Should You Leave a Negative Review?

should you leave a negative property review?A few weeks ago I wrote about a bad stay I had in a corporate rental. The property, simply put, wasn’t up to snuff.

I felt the landlord did the minimum amount of effort required to fix a few things I complained about, but he did not go above and beyond in any way. I also felt that he didn’t properly disclose that the property was just above a noisy train line.

When all was said and done, the only power I had was to leave a review. It was my only way of sharing my experiences with the landlord and future tenants. Plus, I felt a public review would put a sense of accountability back into the landlord’s lap. A healthy fear of bad reviews can be a driving force to shape up a lazy landlord.

But before you write that bad review, consider the following tips:

Have a Goal: Are you leaving a review for the right reasons, like to help the landlord improve? Or warn future tenants? Set a goal for the review to help you stay focused. Remember to make your goal productive (i.e., getting “even” isn’t a productive goal!)

Don’t Bash: Don’t bash or disparage the landlord; rather, simply share the facts. In my recent situation, I took a few days to cool down before writing the review so I could write with a steady, calm mindset. Never write a review when you’re in the thick of it or you might say something really hurtful and that isn’t productive for anyone.

Be Mindful: Remember, someone might lose their job based on the review you write. There is no need to be overly rude or overtly obnoxious in your review. Make sure you point out any positives in addition to negatives. Also, make note in your review if the  landlord was responsive and tried to resolve the issue to the best of his or her ability. Well rounded reviews are much less likely to be challenged by the landlord and more likely to be believed by a future tenant.

Recognize Awesomeness: If you had a particularly awesome experience – everything was perfect, or the landlord went above and beyond to fix any oversights – then make sure you recognize him or her for being amazing. Too often we are quick to point out negatives, but slow to recognize pure awesomeness!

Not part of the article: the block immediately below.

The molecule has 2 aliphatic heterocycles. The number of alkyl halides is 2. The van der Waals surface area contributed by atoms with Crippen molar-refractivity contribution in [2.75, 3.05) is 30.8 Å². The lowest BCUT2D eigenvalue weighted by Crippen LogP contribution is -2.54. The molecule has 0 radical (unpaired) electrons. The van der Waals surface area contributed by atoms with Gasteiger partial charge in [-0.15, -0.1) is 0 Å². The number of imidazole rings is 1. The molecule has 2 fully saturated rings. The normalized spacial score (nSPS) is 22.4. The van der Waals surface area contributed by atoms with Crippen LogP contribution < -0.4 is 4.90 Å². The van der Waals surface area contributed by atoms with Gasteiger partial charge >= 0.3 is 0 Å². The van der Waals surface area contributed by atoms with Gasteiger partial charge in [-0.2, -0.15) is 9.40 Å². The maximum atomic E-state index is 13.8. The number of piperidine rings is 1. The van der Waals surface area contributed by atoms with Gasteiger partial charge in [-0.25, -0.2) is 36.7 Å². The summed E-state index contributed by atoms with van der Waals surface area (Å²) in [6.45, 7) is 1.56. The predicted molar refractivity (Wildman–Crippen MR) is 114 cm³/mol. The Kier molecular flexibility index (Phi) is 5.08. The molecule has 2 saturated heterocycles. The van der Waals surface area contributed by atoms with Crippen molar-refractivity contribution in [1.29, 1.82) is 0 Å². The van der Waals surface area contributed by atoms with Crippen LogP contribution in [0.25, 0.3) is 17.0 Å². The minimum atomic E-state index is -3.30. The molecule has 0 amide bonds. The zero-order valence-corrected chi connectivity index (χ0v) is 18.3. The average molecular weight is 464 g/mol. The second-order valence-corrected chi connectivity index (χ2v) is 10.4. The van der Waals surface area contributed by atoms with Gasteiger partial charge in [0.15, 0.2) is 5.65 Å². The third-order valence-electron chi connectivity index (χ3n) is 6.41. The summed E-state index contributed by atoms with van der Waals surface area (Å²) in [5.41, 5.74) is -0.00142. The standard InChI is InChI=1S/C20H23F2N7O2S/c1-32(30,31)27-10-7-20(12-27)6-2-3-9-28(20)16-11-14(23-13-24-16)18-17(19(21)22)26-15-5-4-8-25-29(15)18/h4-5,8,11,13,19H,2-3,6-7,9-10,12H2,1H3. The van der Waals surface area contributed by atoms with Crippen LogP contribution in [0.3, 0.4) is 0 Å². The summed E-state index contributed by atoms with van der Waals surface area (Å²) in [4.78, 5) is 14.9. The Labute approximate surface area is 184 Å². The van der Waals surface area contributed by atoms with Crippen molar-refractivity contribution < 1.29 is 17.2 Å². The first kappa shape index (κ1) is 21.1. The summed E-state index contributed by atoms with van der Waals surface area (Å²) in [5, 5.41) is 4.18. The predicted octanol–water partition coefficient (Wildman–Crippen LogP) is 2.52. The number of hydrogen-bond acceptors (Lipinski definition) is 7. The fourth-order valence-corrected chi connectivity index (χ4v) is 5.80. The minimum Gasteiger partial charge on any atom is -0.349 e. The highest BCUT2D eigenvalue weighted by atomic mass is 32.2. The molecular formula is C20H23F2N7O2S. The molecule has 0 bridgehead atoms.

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2 Comments

  1. Lucia Santos
    December 5, 2015

    Why Landlords do not have a system like the banks do . A bank can check all my life credit history if I want to borrow money. Why bad tenants can get away with destroying a place or not pay rent without punishment? It could be prevented by having a better organized system where we can record all the complaints and do not rent to that bad people. or they live on the streets or become better people until they clean their reputation, same way as the bad credit history.

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  2. Lucia Santos
    December 5, 2015

    I was wondering if there is a place for Landlords to go and do renter’s check, before you give your place to somebody who will turn around and knows that 80% of the rules are in favor to the tenants. Lets put it more clear, if I am a Landlord and want to get rid of a very bad tenant, do I have to lie to the new landlord in order to get rid of him/her? this sounds very dishonest. If all the tenants know that they can be in a bad list, then they would behave better and be more considered to Landlords, that actually are providing a service. One example is if I go to the bank to borrow money, the bank system has access to the credit bureau and they can tell me all my credit history. In one simple step I can be denied or approved and it is totally legal. Why we the landlords(the bank) can’t do a renters check on a formal system?

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